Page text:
Even with over $1B in claims, Utah’s jobless trust fund not in danger of insolvency, official says


SALT LAKE CITY — Even though Utah has paid out seven years worth of jobless benefits in just the past five months, a Workforce Services official does not believe the state is in danger of joining nearly a dozen others facing insolvency in their unemployment services funds.

According to Utah Unemployment Insurance Division Director Kevin Burt, 11 states have paid out more benefits than their unemployment trust fund balance has, and eight more states have requested permission to borrow federal funds because they are going to go insolvent.

Utah has paid out $1.3 billion in unemployment benefits this year, Burt said, two-thirds of which was funded by the federal government. The state paid just over $30.5 million in benefits last week, it reported Thursday, as the number of new claims for jobless benefits in Utah declined for the fourth straight week.

The Department of Workforce Services said in its weekly update that 4,854 new claims were filed for unemployment compensation for the week of Aug. 2 through Aug. 8, along with 73,300 continued claims. The week before, more than 81,000 had filed for jobless benefits.

“A total of 20 states have seen more than 75% decrease in their state trust fund balances, (but) Utah right now is not projected to go insolvent,” Burt said. “This year, we are certainly getting challenged as we have paid out historical claims, but we do not expect insolvency. Certainly this year, we’ll continue to monitor the progress, and there are promising trends with the decreasing continued claims.”

He is optimistic as the number of claims has been dropping steadily for the past month, and that changes to job attachment rules — where a person who lost a job due to the pandemic but is expecting to be hired back by the same company does not have to report efforts to contact other potential employers — will encourage people to look at jobs in other fields and not rely on unemployment.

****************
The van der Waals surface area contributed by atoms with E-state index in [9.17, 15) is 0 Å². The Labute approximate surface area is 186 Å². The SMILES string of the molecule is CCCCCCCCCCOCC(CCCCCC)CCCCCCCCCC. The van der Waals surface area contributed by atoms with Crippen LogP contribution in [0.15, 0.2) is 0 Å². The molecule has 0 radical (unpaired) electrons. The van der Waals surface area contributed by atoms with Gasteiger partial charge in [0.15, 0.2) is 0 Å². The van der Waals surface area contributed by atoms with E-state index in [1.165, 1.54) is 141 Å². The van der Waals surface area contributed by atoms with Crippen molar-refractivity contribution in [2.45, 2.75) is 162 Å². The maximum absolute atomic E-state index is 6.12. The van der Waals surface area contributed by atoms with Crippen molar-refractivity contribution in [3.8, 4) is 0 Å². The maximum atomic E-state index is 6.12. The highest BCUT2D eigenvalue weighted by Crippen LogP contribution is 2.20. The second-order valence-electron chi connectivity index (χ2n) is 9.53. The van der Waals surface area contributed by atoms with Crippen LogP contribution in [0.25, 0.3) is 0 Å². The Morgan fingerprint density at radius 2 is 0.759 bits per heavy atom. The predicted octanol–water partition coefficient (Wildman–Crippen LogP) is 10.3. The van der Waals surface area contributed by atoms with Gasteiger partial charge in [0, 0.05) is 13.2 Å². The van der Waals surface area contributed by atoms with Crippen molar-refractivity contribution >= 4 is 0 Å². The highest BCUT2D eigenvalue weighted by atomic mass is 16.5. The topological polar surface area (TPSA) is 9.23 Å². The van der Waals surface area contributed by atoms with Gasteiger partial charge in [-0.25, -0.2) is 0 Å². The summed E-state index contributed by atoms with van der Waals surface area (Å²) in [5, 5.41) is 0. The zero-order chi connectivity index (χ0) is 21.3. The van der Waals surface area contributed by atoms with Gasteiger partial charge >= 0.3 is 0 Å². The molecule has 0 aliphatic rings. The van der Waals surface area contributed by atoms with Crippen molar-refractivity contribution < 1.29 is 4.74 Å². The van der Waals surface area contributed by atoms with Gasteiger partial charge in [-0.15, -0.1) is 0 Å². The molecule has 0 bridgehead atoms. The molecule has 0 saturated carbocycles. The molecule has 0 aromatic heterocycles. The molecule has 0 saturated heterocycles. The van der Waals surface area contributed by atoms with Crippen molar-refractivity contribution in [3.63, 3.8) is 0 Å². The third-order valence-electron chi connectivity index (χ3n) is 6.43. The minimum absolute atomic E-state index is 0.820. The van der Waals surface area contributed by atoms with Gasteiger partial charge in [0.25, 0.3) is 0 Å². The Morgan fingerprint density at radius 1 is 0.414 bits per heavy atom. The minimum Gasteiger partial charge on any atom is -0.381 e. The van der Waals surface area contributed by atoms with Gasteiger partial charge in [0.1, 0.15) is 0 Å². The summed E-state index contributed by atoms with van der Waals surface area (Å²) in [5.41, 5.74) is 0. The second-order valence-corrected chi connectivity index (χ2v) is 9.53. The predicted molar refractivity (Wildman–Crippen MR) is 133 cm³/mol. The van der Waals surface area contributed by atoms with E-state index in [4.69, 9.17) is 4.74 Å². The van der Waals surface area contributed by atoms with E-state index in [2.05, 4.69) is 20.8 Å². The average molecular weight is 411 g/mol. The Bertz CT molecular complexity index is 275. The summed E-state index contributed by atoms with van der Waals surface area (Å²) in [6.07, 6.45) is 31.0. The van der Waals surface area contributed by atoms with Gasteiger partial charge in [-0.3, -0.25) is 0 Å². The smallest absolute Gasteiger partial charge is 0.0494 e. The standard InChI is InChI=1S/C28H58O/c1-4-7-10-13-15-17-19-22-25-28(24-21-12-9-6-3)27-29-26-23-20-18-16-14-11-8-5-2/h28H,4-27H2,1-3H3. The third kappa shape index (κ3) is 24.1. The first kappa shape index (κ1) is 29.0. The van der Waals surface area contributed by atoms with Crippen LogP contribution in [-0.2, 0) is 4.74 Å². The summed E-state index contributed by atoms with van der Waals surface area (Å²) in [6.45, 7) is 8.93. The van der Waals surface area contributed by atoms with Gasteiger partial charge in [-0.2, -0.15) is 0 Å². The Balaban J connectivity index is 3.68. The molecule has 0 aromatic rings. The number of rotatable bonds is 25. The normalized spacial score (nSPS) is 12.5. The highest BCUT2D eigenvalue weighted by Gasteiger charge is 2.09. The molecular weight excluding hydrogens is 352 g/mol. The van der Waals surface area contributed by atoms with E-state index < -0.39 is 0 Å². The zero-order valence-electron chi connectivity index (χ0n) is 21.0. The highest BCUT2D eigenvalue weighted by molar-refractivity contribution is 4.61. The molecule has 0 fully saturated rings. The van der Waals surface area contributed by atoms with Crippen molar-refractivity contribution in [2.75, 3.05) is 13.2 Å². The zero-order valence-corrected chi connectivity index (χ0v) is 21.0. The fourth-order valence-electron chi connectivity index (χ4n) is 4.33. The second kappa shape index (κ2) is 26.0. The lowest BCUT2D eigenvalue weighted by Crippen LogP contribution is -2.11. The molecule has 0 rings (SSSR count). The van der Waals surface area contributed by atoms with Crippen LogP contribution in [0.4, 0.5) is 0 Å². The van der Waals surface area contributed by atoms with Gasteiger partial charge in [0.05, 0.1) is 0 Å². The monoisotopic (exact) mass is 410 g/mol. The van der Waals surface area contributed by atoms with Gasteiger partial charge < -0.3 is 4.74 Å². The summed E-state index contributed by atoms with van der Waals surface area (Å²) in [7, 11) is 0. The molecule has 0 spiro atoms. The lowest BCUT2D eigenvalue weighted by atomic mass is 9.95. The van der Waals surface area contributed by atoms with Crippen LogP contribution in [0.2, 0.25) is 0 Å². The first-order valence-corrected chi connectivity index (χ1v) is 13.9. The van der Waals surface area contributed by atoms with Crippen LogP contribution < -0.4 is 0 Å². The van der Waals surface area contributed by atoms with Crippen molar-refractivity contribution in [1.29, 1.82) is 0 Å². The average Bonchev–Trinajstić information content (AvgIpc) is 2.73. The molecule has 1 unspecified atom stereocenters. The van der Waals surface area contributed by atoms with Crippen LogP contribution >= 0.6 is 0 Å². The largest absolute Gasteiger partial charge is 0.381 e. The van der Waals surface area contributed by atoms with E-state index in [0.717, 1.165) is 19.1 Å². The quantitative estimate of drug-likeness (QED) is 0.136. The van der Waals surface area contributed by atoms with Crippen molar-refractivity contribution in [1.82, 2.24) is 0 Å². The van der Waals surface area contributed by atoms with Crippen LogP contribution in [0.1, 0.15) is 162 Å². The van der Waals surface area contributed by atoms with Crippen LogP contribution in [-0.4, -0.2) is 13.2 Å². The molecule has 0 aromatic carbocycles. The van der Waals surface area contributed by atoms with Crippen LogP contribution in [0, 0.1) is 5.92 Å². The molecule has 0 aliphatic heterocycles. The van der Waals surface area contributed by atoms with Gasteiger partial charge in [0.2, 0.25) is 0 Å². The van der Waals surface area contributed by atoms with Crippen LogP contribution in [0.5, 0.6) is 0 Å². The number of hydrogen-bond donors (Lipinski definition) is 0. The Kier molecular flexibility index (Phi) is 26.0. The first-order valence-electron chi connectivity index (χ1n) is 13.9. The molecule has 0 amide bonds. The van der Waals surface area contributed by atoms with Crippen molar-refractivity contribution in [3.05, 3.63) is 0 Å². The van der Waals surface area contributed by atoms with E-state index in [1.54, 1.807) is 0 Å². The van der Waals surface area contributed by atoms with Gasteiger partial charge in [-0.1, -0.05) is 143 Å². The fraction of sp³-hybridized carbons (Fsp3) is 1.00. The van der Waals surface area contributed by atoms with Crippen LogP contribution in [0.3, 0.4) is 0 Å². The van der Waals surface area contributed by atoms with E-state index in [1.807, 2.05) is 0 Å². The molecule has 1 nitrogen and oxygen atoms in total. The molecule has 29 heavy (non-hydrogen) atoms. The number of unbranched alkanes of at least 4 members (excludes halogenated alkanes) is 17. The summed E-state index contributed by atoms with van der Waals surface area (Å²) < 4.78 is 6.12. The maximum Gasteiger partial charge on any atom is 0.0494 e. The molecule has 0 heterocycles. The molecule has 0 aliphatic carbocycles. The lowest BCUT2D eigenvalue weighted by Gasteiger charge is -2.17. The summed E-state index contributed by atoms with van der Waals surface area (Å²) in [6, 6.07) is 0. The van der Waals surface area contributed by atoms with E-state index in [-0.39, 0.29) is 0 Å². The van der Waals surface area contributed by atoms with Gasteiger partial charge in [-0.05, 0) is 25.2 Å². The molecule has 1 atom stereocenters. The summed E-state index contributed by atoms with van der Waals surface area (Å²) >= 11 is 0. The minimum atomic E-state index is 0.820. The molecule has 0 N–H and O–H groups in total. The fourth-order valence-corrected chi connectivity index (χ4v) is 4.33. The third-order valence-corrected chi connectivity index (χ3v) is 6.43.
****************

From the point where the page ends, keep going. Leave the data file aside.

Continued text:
“Active job search efforts will hopefully connect those seeking work to where economic growth is occurring as employment is critical for real stability rather than the time-limited unemployment benefit,” Burt said.

He noted that individuals who are looking for work may have to take a job in another career field if their industry has yet to begin rehiring those who were furloughed due to the coronavirus outbreak.

“We are encouraging them to look for work where opportunities exist in this new normal,” he said.

The expanded use of the job attachment status was needed to deal with an unusual time.

“That’s what made this spike in unemployment different than a recession, individuals in a recession are usually let go with no expectation to return,” Burt said during a weekly news conference in Salt Lake City. “This pandemic was certainly different in the speed in which people needed assistance, the volume of number of individuals that apply for assistance, as well as the expectation that many would return to their employer once the economic activity was to resume or some of the restrictions were lifted and they were able to return.”

He said every employer in the state of Utah will be notified that they can request a continued job attachment for their employees that they expect to return, but that job attachment request has to come from the employer for employees to get the designation.

“An individual that removes a job attachment is not ineligible for unemployment. Simply they will be asked to register for work,” he explained. “They have to complete an online assessment. With that online assessment, it will require them to do online workshops that will prepare them for the job search, and then every week, beginning (Aug. 23), they will have to report their four job contacts made.”

Across the nation, according to the Associated Press, the number of Americans applying for unemployment dropped below 1 million last week for the first time since the coronavirus outbreak took hold in the U.S. five months ago, but layoffs are still running extraordinarily high. The figures show that the crisis continues to throw people out of work just as the expiration of an extra $600 a week in federal jobless benefits has deepened the hardship for many — and posed another threat to the U.S. economy.

Applications for jobless benefits declined to 963,000, the second straight drop, from 1.2 million the previous week, the government said Thursday. That signals layoffs are slowing, though the weekly figure still far exceeds the pre-outbreak record of just under 700,000, set in 1982.

Overall, fewer people are collecting unemployment, a sign that some employers are hiring. The total declined last week to 15.5 million, from 16.1 million the previous week.

”Another larger-than-expected decline in jobless claims suggests that the jobs recovery is regaining some momentum, but … much labor market progress remains to be done,” Lydia Boussour, senior economist at Oxford Economics, told the AP.

Hiring is believed to have slowed since the spring, when states reopened and millions of workers at bars, restaurants and stores were rehired. The job gain in August will probably fall short of the 1.8 million added in July, analysts say.



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